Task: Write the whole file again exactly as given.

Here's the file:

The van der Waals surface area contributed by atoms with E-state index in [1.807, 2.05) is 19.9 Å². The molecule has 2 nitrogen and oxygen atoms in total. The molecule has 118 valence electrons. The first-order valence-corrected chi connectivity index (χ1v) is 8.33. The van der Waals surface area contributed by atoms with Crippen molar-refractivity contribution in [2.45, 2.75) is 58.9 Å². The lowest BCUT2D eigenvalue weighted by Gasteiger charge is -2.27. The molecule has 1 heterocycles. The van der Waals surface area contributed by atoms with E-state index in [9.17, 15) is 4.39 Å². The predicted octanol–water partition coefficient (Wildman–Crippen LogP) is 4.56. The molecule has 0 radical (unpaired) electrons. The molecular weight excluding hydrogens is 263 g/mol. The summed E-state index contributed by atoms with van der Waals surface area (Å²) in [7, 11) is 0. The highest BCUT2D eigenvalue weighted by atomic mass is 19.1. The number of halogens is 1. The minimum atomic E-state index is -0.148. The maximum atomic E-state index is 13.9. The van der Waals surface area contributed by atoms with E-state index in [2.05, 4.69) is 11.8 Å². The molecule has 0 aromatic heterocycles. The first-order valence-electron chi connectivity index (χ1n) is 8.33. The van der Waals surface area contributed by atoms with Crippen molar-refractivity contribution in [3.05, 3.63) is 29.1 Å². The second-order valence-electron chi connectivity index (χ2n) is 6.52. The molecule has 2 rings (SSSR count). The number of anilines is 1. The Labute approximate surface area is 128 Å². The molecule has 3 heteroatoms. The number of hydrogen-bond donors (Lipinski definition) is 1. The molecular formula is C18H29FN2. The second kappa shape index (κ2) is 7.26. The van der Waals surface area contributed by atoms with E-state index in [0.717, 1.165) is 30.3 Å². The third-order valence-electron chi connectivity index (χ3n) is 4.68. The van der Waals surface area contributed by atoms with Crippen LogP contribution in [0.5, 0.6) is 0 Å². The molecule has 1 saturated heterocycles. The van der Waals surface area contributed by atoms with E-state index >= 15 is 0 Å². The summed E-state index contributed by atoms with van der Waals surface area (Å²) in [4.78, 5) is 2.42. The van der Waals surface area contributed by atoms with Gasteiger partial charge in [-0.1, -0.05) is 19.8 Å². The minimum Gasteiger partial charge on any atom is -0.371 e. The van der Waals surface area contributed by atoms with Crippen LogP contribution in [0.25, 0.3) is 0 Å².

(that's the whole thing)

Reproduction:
The van der Waals surface area contributed by atoms with E-state index in [1.807, 2.05) is 19.9 Å². The molecule has 2 nitrogen and oxygen atoms in total. The molecule has 118 valence electrons. The first-order valence-corrected chi connectivity index (χ1v) is 8.33. The van der Waals surface area contributed by atoms with Crippen molar-refractivity contribution in [2.45, 2.75) is 58.9 Å². The lowest BCUT2D eigenvalue weighted by Gasteiger charge is -2.27. The molecule has 1 heterocycles. The van der Waals surface area contributed by atoms with E-state index in [9.17, 15) is 4.39 Å². The predicted octanol–water partition coefficient (Wildman–Crippen LogP) is 4.56. The molecule has 0 radical (unpaired) electrons. The molecular weight excluding hydrogens is 263 g/mol. The summed E-state index contributed by atoms with van der Waals surface area (Å²) in [7, 11) is 0. The highest BCUT2D eigenvalue weighted by atomic mass is 19.1. The number of halogens is 1. The minimum atomic E-state index is -0.148. The maximum atomic E-state index is 13.9. The van der Waals surface area contributed by atoms with E-state index in [2.05, 4.69) is 11.8 Å². The molecule has 0 aromatic heterocycles. The first-order valence-electron chi connectivity index (χ1n) is 8.33. The van der Waals surface area contributed by atoms with Crippen molar-refractivity contribution in [3.05, 3.63) is 29.1 Å². The second-order valence-electron chi connectivity index (χ2n) is 6.52. The molecule has 2 rings (SSSR count). The number of anilines is 1. The Labute approximate surface area is 128 Å². The molecule has 3 heteroatoms. The number of hydrogen-bond donors (Lipinski definition) is 1. The molecular formula is C18H29FN2. The second kappa shape index (κ2) is 7.26. The van der Waals surface area contributed by atoms with E-state index in [0.717, 1.165) is 30.3 Å². The third-order valence-electron chi connectivity index (χ3n) is 4.68. The van der Waals surface area contributed by atoms with Crippen LogP contribution in [0.5, 0.6) is 0 Å². The molecule has 1 saturated heterocycles. The van der Waals surface area contributed by atoms with E-state index >= 15 is 0 Å². The summed E-state index contributed by atoms with van der Waals surface area (Å²) in [4.78, 5) is 2.42. The van der Waals surface area contributed by atoms with Gasteiger partial charge in [-0.1, -0.05) is 19.8 Å². The minimum Gasteiger partial charge on any atom is -0.371 e. The van der Waals surface area contributed by atoms with Crippen LogP contribution in [0.25, 0.3) is 0 Å².